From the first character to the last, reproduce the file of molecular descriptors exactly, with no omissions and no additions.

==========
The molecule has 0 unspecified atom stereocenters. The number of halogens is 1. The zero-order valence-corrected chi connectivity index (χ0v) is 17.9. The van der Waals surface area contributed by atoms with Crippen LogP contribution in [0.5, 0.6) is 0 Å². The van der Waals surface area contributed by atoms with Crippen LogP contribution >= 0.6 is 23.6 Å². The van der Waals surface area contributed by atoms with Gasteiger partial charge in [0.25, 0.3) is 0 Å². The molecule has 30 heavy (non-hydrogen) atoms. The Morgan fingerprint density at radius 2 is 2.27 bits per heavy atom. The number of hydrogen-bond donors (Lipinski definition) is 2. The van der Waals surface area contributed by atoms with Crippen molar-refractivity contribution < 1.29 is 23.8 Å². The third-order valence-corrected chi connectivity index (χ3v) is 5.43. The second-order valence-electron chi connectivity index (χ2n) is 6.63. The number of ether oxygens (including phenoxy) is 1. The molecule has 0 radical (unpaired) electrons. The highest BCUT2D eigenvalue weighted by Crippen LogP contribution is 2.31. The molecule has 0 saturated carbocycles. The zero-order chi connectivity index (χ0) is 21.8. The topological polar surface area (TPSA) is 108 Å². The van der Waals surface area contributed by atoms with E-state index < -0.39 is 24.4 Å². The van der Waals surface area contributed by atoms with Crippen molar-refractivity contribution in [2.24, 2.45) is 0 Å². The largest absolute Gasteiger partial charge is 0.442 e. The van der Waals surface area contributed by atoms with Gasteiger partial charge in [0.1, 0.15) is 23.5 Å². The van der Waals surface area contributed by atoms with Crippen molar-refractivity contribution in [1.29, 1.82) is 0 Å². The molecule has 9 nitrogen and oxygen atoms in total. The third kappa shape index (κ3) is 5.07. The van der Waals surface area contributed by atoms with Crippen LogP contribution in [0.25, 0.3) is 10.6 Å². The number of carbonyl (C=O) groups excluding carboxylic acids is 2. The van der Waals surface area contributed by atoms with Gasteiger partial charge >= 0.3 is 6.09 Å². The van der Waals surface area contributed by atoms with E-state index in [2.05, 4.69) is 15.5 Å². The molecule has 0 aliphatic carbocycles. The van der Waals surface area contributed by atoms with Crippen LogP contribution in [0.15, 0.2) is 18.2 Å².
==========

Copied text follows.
The molecule has 0 unspecified atom stereocenters. The number of halogens is 1. The zero-order valence-corrected chi connectivity index (χ0v) is 17.9. The van der Waals surface area contributed by atoms with Crippen LogP contribution in [0.5, 0.6) is 0 Å². The van der Waals surface area contributed by atoms with Crippen LogP contribution >= 0.6 is 23.6 Å². The van der Waals surface area contributed by atoms with Gasteiger partial charge in [0.25, 0.3) is 0 Å². The molecule has 30 heavy (non-hydrogen) atoms. The Morgan fingerprint density at radius 2 is 2.27 bits per heavy atom. The number of hydrogen-bond donors (Lipinski definition) is 2. The van der Waals surface area contributed by atoms with Crippen molar-refractivity contribution < 1.29 is 23.8 Å². The third-order valence-corrected chi connectivity index (χ3v) is 5.43. The second-order valence-electron chi connectivity index (χ2n) is 6.63. The number of ether oxygens (including phenoxy) is 1. The molecule has 0 radical (unpaired) electrons. The highest BCUT2D eigenvalue weighted by Crippen LogP contribution is 2.31. The molecule has 0 saturated carbocycles. The zero-order chi connectivity index (χ0) is 21.8. The topological polar surface area (TPSA) is 108 Å². The van der Waals surface area contributed by atoms with E-state index < -0.39 is 24.4 Å². The van der Waals surface area contributed by atoms with Crippen molar-refractivity contribution in [2.24, 2.45) is 0 Å². The largest absolute Gasteiger partial charge is 0.442 e. The van der Waals surface area contributed by atoms with Gasteiger partial charge in [0.1, 0.15) is 23.5 Å². The van der Waals surface area contributed by atoms with Crippen molar-refractivity contribution in [1.29, 1.82) is 0 Å². The molecule has 9 nitrogen and oxygen atoms in total. The third kappa shape index (κ3) is 5.07. The van der Waals surface area contributed by atoms with Crippen LogP contribution in [0.25, 0.3) is 10.6 Å². The number of carbonyl (C=O) groups excluding carboxylic acids is 2. The van der Waals surface area contributed by atoms with Gasteiger partial charge >= 0.3 is 6.09 Å². The van der Waals surface area contributed by atoms with E-state index in [2.05, 4.69) is 15.5 Å². The molecule has 0 aliphatic carbocycles. The van der Waals surface area contributed by atoms with Crippen LogP contribution in [0.15, 0.2) is 18.2 Å².